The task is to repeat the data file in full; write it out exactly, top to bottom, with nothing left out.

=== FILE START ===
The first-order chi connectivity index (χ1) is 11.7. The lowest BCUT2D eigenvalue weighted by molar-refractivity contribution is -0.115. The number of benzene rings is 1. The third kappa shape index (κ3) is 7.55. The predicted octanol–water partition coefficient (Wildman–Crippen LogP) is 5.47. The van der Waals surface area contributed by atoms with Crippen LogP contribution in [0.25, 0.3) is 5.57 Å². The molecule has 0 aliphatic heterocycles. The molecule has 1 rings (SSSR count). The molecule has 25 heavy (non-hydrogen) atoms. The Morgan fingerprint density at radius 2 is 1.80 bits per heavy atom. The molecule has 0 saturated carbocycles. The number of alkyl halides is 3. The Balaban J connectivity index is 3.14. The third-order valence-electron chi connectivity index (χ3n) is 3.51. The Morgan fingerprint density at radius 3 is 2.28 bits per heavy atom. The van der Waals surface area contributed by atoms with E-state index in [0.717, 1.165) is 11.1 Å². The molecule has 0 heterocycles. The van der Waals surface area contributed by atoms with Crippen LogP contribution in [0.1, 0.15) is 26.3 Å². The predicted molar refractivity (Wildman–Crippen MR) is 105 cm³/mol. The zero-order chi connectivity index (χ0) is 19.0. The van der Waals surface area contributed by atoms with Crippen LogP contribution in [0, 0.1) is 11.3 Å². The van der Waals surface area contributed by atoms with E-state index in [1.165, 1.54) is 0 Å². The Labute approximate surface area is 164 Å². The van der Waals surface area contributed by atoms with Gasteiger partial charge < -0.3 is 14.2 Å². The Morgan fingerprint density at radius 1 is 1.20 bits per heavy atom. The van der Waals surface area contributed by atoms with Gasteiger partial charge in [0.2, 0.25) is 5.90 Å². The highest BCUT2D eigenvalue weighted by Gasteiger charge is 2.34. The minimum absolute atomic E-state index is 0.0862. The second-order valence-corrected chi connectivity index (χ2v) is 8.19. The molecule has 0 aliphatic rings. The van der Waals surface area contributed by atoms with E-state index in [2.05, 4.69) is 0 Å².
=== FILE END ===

The first-order chi connectivity index (χ1) is 11.7. The lowest BCUT2D eigenvalue weighted by molar-refractivity contribution is -0.115. The number of benzene rings is 1. The third kappa shape index (κ3) is 7.55. The predicted octanol–water partition coefficient (Wildman–Crippen LogP) is 5.47. The van der Waals surface area contributed by atoms with Crippen LogP contribution in [0.25, 0.3) is 5.57 Å². The molecule has 0 aliphatic heterocycles. The molecule has 1 rings (SSSR count). The molecule has 25 heavy (non-hydrogen) atoms. The Morgan fingerprint density at radius 2 is 1.80 bits per heavy atom. The molecule has 0 saturated carbocycles. The number of alkyl halides is 3. The Balaban J connectivity index is 3.14. The third-order valence-electron chi connectivity index (χ3n) is 3.51. The Morgan fingerprint density at radius 3 is 2.28 bits per heavy atom. The van der Waals surface area contributed by atoms with E-state index in [0.717, 1.165) is 11.1 Å². The molecule has 0 heterocycles. The van der Waals surface area contributed by atoms with Crippen LogP contribution in [0.1, 0.15) is 26.3 Å². The predicted molar refractivity (Wildman–Crippen MR) is 105 cm³/mol. The zero-order chi connectivity index (χ0) is 19.0. The van der Waals surface area contributed by atoms with Crippen LogP contribution in [0, 0.1) is 11.3 Å². The van der Waals surface area contributed by atoms with E-state index in [1.165, 1.54) is 0 Å². The Labute approximate surface area is 164 Å². The van der Waals surface area contributed by atoms with Gasteiger partial charge < -0.3 is 14.2 Å². The Morgan fingerprint density at radius 1 is 1.20 bits per heavy atom. The van der Waals surface area contributed by atoms with Gasteiger partial charge in [0.2, 0.25) is 5.90 Å². The highest BCUT2D eigenvalue weighted by Gasteiger charge is 2.34. The minimum absolute atomic E-state index is 0.0862. The second-order valence-corrected chi connectivity index (χ2v) is 8.19. The molecule has 0 aliphatic rings. The van der Waals surface area contributed by atoms with E-state index in [2.05, 4.69) is 0 Å².